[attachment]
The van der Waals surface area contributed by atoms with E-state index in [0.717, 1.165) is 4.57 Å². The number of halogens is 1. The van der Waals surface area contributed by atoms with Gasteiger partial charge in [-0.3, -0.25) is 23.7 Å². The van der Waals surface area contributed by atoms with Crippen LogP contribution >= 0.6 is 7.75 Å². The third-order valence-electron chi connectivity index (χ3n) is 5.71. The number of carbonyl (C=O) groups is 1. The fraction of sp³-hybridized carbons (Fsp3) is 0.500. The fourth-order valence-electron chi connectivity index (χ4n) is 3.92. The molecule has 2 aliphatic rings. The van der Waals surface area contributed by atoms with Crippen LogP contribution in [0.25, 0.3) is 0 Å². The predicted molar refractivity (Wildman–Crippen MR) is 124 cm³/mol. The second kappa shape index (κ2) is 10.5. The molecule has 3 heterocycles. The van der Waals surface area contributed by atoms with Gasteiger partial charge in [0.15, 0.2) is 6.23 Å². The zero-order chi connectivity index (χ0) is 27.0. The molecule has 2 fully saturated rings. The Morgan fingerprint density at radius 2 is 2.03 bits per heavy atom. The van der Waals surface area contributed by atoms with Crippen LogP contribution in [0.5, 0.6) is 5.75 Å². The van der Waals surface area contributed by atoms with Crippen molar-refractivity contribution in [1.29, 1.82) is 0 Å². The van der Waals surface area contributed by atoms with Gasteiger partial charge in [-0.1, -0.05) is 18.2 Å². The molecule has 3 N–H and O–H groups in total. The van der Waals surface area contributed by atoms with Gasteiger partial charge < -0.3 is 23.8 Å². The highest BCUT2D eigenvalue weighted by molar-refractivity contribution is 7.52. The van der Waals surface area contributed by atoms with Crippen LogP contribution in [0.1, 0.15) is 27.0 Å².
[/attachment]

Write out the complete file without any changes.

The van der Waals surface area contributed by atoms with E-state index in [0.717, 1.165) is 4.57 Å². The number of halogens is 1. The van der Waals surface area contributed by atoms with Gasteiger partial charge in [-0.3, -0.25) is 23.7 Å². The van der Waals surface area contributed by atoms with Crippen LogP contribution >= 0.6 is 7.75 Å². The third-order valence-electron chi connectivity index (χ3n) is 5.71. The number of carbonyl (C=O) groups is 1. The fraction of sp³-hybridized carbons (Fsp3) is 0.500. The fourth-order valence-electron chi connectivity index (χ4n) is 3.92. The molecule has 2 aliphatic rings. The van der Waals surface area contributed by atoms with Crippen LogP contribution in [0.25, 0.3) is 0 Å². The predicted molar refractivity (Wildman–Crippen MR) is 124 cm³/mol. The second kappa shape index (κ2) is 10.5. The molecule has 3 heterocycles. The van der Waals surface area contributed by atoms with Gasteiger partial charge in [0.15, 0.2) is 6.23 Å². The zero-order chi connectivity index (χ0) is 27.0. The molecule has 2 fully saturated rings. The Morgan fingerprint density at radius 2 is 2.03 bits per heavy atom. The van der Waals surface area contributed by atoms with Crippen LogP contribution in [0.5, 0.6) is 5.75 Å². The van der Waals surface area contributed by atoms with Crippen molar-refractivity contribution in [1.29, 1.82) is 0 Å². The van der Waals surface area contributed by atoms with Gasteiger partial charge in [-0.1, -0.05) is 18.2 Å². The molecule has 3 N–H and O–H groups in total. The van der Waals surface area contributed by atoms with Gasteiger partial charge < -0.3 is 23.8 Å². The highest BCUT2D eigenvalue weighted by molar-refractivity contribution is 7.52. The van der Waals surface area contributed by atoms with Crippen LogP contribution in [0.1, 0.15) is 27.0 Å².